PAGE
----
Google's in-house VPN, which is a part of its Google One subscription, is a bit different in philosophy to other VPNs. While most other VPNs allow you to transport yourself to any part of the world you want, Google's own VPN doesn't believe in that. There's no country or region selector, and instead, you just fire it up and get to browsing again. It's meant to shield yourself and your IP address online, and it's probably the most solid option if you don't really need to hop around countries for any reason. And if you've ever wondered whether this would change, it will not — in fact, the servers you'll connect to are now getting even closer to you.
Google has sent out an email to its VPN users warning them of an upcoming change. Starting on July 29th, the VPN will begin connecting to servers that are physically close to your location, rather than just connecting to any server within the country.
This is being done in an effort to improve services and experiences based on your location, so most of your apps should still continue to function as if you hadn't changed locations at all — you won't be using your IP, and you'll thus have all the advantages the VPN gives you, without the different IP breaking things like local weather forecasts or location-based Google Search queries.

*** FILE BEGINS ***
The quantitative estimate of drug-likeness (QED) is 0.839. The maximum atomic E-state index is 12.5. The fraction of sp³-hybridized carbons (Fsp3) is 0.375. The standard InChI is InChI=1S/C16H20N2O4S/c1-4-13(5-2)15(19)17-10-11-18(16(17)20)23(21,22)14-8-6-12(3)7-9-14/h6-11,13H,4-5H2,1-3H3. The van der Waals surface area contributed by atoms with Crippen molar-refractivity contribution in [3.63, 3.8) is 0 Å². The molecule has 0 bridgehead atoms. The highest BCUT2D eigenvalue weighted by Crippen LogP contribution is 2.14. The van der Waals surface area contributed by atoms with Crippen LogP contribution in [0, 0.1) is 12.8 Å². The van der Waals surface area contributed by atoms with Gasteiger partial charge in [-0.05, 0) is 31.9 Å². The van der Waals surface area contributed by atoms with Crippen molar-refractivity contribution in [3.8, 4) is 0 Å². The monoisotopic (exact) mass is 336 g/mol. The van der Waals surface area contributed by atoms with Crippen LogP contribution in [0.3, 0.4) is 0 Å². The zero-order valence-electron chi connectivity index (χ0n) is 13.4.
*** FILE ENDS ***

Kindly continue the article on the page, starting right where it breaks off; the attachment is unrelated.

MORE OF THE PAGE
As we mentioned, Google's VPN doesn't have a region selector. However, if you'd prefer the VPN to choose from a wider pool of locations within your country for your next IP change, you'll actually be able to change that by going into the app's settings and tweaking the appropriate option. By default, though, it'll try to grab a server that's close to you. Expect to see these changes within the next few weeks, as an update rolls out for the Google One app. If you do need the option to select a different location, there are tons of great other VPNs out there.